Marine system algae bloom I have a 75 gallon marine aquarium that recently had an algae bloom in which I lost some of my favorites.  I have done water changes faithfully and it appears I am winning the war.  However I still have some bubble and green hair algae.  So recently I added 2 green myth. crabs and I do have a few scarlet and blue Mexican hermits...my question is how many "cleaners" and what type can be maintained in a 75 gallon tank? <Not able to state given the provided information... more than you list if you have a good deal of live rock> What type and how many should I have to keep my tank healthy?   <Up to you... what you consider "healthy"... You should read through WetWebMedia.com re set-up, maintenance aspects in lieu of such "crews"> Many places sell the big "attack packs" which I purchased when I originally set the tank up about 2 years ago.  The quantity seems like overkill, and indeed I did see the "cleaners" thin out in number.  Your wise advice is, as always, gratefully accepted. Thanks, Jeff Wagner <We agree as to these "kits"... read my friend... there are many ways to get you where you want to go... nutrient limitation, export... rather than establishing predator-prey relations twixt producers (algae in this case) and consumers. See WWM re. Bob Fenner> Populating a refugium + importance of ALK + Calcium testing Hello, <Hi there> I have been reading your Forums for a couple of weeks now and am set aback at the amount of information. <There is... much to know, relate> I used to run a LFS and went out of business because I was too honest (I was not moving the junk/gadgets). <Hee hee! More important (of course) to be yourself... not gain the world and lose your soul...> I consider myself an intermediate level reef keeper - I know a lot but not hardly enough ;) .  OK, on to my questions: About my system: 55 gallon Reef - In wall installation accessible via closet. 75lbs of live rock DSB 3inches 4 in places Tunze Skimmer 3110/2   *Small I know  :(  I may DIY one, I have an old SeaClone I would like to Mod. <Maybe for experimentation... I'd stick with the under-sized Tunze> 2x refugiums, one is sump/fuge combo 20gal - the other is sump/fuge combo 25gal driven by one Mag Drive 350gph. Temp 73 PH 8.3 Ni Am = 0 Na less than 10 ppm Cal? Alk? 2x 802 powerheads CPR overflow Fluval 302 running carbon only Lighting - Geisemann 350watt 10000K Livestock: 2 Domino Damsels - 1 Sailfin Tang <Hard to add more with those Dascyllus present> 20 snails/20 hermit crabs 1 BTA  (MIA) 2 cleaner shrimps 1 peppermint shrimp 1. I hear everyone talking about all the cute little bugs in their refugiums - How does one *populate a refugium?? Does it just happen by itself? How do I get all kinds of critters in there? <Can add directly (as in a "kit", e.g. from IPSF.com, InlandAquatics.com...) or the self-producing LR route> 2. Can I have only micro Algae in the refugium or should there also be live rock?  both refugiums have DSB's. <Better to have LR and macroalgae...> 3. If I am using store bought water form a Winemaking store (completely deminerialized)  + instant ocean, and a 10% water change once per week, should I still have to watch my calcium levels or should they even out? <Likely will be okay... is there something "that wrong" with your source water? What? I would get/use test kits for Calcium (though not Magnesium Strontium) and alkalinity if you were/are concerned> *I have good purple coralline growth* <Bingo! I would not worry re the above> 4. What is the importance of checking the Alk levels? <Mmm, another "window" on what's going on, might go on in ones system. Many folks, mainly due to over-crowding, over-feeding, lack of maintenance have shortfalls of alkaline reserve... suffer further troubles in algal proliferation, livestock health as a consequence...> 5. I have been having problems with algae in the display tank (the reasons I recently installed the fuges) I have been told it is red slime algae, but it looks brown - It covers everything in it's path - heck it even grew on my Yellow Cuke. It looks like an old opaque spider's web.  I cannot understand what is causing this... any hints or things to look out for? <Cyanobacteria/BGA can be any color (is it slimy?)... with time, the refugia will clear this up... I would not be concerned> 6. On a side note - I bought a BTA about a week ago and he seems to have disappeared. <Happens... if "unhappy" can scrunch down to a very small zot in size> I thank you in advance for all information/help/pointers/tips you may offer. <Glad to share> PS Where do I see the answer to my questions once you answer them - do I check in the Forum? <We send all back to queriors, and later post to the Dailies, then later to separate FAQs files. Bob Fenner> Robert Martin Detritus Eater Dear crew, I just had a quick question, in the near future I will be purchasing this tank, http://www.drsfostersmith.com/Product/Prod_Display.cfm?pcatid=10677&inm=1&N=2004+62760+113565 , what are some things I can purchase to control detritus that are reef safe? A list with a few things would be nice, thank you very much.    -Randy <<Hello Randy. You can put a few hermit crabs, and a snail or two...depends on the size of critters you are buying. A large, one inch or more snail can handle a twelve gallon tank all by himself. "Reef safe" leaves some broad horizons...what exactly are you planning to keep in this tiny tank? Corals? Fish? The water parameters might well fluctuate so much that the Reef Safe animals you do house may not survive. For now, you should start with the cheap, easily replaceable animals, like a few small blue legged hermits (say, 5 of the lil beasts) and one turbo snail, an inch across, OR two smaller Nerite snails, you get the picture. Avoid anything fancy for the time being. By the way, small bristleworms are excellent detritivores. Perhaps you can buy some live sand from your LFS. -Gwen>>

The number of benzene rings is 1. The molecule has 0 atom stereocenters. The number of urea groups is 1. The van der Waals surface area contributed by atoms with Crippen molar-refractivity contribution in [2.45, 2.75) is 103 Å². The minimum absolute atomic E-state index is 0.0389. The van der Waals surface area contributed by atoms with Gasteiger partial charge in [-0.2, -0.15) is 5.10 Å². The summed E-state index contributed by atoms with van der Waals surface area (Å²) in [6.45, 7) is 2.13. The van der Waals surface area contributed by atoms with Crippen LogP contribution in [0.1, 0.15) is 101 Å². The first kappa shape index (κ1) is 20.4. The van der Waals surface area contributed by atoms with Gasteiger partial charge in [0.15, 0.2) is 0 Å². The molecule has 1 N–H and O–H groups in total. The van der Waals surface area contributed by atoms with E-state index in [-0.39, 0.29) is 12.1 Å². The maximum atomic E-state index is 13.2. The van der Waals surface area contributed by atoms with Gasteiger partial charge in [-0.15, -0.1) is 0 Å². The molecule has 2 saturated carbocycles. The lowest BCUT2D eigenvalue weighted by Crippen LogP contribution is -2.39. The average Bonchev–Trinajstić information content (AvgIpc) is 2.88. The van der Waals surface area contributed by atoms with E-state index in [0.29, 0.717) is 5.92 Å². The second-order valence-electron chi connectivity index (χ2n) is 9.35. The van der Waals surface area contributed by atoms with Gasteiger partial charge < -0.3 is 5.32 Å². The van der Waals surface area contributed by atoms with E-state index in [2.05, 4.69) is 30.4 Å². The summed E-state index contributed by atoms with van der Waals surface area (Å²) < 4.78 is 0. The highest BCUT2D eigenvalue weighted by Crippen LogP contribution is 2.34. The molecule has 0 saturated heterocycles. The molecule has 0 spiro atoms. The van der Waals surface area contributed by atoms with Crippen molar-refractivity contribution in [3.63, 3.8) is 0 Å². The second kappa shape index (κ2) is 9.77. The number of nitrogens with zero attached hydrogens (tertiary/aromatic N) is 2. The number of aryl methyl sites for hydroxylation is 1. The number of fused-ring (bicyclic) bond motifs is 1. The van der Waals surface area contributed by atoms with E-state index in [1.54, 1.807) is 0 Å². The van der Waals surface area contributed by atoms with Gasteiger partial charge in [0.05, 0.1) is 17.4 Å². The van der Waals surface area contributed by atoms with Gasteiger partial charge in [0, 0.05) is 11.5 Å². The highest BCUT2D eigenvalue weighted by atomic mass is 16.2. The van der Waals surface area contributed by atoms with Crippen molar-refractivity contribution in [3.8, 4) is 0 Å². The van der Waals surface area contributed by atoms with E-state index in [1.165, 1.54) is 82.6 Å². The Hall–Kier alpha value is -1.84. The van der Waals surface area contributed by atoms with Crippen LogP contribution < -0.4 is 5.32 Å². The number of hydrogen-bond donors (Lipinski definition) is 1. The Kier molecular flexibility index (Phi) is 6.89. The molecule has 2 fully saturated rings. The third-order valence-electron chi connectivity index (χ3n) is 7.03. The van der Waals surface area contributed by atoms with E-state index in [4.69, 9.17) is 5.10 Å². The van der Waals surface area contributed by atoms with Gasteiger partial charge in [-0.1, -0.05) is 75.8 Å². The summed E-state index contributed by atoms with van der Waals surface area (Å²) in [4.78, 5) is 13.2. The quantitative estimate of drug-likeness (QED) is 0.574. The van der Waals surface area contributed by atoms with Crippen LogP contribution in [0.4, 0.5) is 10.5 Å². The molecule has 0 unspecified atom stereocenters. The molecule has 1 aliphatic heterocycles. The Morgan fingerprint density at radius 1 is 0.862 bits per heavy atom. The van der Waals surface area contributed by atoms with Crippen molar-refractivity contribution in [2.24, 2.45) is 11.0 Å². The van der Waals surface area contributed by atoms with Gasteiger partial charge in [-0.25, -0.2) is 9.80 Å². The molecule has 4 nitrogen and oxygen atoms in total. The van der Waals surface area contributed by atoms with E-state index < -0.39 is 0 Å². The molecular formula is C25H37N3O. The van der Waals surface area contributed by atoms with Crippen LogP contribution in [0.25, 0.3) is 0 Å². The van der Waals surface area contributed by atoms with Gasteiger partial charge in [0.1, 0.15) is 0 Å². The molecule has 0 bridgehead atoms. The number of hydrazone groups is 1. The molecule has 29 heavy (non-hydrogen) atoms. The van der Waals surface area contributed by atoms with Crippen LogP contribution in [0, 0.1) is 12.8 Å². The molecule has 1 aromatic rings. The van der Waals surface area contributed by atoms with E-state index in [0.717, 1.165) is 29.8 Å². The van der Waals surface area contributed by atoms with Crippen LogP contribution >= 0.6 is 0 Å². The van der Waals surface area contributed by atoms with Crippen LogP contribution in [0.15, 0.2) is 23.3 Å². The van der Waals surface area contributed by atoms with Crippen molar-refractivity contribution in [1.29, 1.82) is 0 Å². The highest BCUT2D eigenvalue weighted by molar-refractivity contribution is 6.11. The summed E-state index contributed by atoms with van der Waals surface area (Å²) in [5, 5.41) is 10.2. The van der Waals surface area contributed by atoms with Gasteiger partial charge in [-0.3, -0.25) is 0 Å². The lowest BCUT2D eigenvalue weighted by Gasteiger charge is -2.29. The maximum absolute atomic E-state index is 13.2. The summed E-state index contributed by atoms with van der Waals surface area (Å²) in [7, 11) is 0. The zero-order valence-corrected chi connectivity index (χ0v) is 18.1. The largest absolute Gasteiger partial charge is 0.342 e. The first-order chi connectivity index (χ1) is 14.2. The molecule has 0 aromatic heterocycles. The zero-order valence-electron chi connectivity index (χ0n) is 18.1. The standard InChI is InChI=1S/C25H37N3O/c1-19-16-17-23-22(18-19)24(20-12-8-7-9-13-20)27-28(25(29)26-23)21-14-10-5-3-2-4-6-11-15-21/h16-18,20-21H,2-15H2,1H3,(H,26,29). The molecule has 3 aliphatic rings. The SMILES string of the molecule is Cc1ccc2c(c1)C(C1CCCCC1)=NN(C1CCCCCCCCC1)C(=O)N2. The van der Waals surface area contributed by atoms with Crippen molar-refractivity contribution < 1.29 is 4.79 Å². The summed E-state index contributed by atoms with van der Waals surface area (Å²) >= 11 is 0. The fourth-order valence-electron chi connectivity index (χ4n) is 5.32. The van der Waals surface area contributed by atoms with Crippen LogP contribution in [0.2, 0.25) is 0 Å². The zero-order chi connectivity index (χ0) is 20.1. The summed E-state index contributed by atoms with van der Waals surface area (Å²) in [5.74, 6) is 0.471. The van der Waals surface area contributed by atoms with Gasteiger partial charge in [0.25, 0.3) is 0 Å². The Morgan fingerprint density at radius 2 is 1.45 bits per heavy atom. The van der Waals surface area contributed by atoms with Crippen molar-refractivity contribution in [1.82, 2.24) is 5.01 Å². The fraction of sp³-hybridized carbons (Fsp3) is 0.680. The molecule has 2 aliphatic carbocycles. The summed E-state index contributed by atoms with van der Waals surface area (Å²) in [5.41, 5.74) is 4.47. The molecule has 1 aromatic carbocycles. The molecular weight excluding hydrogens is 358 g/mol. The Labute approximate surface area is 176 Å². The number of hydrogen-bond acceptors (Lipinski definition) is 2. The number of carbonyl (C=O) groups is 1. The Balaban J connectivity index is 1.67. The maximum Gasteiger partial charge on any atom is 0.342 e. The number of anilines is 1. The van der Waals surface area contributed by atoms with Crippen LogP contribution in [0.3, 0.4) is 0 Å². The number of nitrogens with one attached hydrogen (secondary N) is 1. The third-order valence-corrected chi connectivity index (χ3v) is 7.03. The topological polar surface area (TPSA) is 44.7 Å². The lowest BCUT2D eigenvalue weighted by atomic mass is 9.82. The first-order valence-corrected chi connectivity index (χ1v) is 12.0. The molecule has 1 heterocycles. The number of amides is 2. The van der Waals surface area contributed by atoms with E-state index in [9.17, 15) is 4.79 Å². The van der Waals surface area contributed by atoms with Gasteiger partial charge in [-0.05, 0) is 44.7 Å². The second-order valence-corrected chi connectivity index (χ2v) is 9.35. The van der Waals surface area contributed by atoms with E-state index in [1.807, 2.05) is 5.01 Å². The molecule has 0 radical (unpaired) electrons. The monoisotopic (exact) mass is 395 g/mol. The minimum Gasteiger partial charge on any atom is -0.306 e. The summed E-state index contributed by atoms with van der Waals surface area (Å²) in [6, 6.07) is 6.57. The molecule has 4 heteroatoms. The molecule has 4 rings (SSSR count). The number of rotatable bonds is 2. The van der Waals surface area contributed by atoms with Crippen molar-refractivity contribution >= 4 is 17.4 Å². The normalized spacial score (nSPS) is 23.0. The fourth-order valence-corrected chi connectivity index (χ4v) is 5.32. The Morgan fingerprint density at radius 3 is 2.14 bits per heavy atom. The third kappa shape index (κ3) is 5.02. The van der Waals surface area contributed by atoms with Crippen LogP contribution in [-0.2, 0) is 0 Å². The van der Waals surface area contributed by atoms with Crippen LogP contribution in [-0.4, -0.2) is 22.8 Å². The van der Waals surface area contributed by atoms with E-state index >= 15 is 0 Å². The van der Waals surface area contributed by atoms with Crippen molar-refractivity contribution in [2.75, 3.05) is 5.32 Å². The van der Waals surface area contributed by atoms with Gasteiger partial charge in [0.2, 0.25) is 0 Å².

Set Up and Stocking Questions Whomever is answering questions--thanks. <Welcome> These may seem repetitive. I have The Conscientious Marine Aquarist in my lap, and I've looked at your set up and stocking pages but am still confused.   Background: I started keeping freshwater about 3 years ago and last  November started a 12-gallon nano-reef, which was set up at the local fish store  for me. It had a tomato clown, a bubble-tip anemone, 1  Firefish, umbrella and leather soft corals, <These get much bigger than this tank... can be disastrous chemically if "upset"> live rock and live sand, and  later three tiny gobies (they called them red-cheeked at the store, but  I've never seen them in a fish book) <Likely Elacatinus puncticulatus: http://wetwebmedia.com/neongobies.htm Do you see this fish here?> as well as many snails, a peppermint  shrimp, and some macroalgae. I had no problems. Changed 2 gallons of water a  week and changed out carbon once a month. I gave that set up and all my  freshwater set ups away when I moved in September.   Am now trying to set up a 46-gallon tank as a mini-reef tank.   <Ah, much better> Found a very helpful LFS but they insisted that I buy uncured live rock (which  is nice rock, but uncured) and base rock (total of 55 pounds) and put  it in the tank above not live sand. So I now have that set up and the  ammonia is off the charts. What should I do now? <Off the charts as in more than 1 ppm? I would change a good part of the water out with some pre-made... keep the skimmer clean, running at peak efficiency... maybe dose the system with a Kalk product...> Also, I need to keep a clown fish and an anemone. <Need?> With that information,  the LFS had me buy a 110 36 inch watt 9325K light. Is that enough light? <Not likely... unless it is a specimen, species that can/does derive a good deal of its nutrition from eating vs. photosynthesis... you will soon see... as it will move about...> (I need the clown fish and anemone because their relationship is the only thing my husband likes.) If it's not enough light, I'll buy what is. <I see> Here's what I'd like to keep in the tank, in addition to the clownfish. It seems too much, but some answers seemed to suggest it'd be o.k., others not. 1 Jawfish, 1 symbiotic goby and shrimp, 2 Cardinalfishes (pajama or Banggai), 1  Firefish, and 1 (or 2) Bannerfish, whichever is the smallest hardy breed. <Heniochus acuminatus> I am  planning on adding macroalgae to the system. <Do consider adding a refugium... locating at least some of the macroalgae there> Cleaner crews: should I buy a pre-established set? <Maybe... but like securities, stock picking, you could do as well putting your own assortment together as by purchasing a "mutual fund"> Some of them seem to have things like sea cucumbers in them which don't make sense from what I've read, as well as scarlet hermit crabs. That's confusing, suggesting that the aquarium stores are wrong. Also, when should I add it? <After the system is completely cured, ahead of the fishes> I really appreciate your help, and think that the Conscientious Marine Aquarist is a wonderful book. All the Best, Margaret Cooter <Thank you for your kind words. Bob Fenner>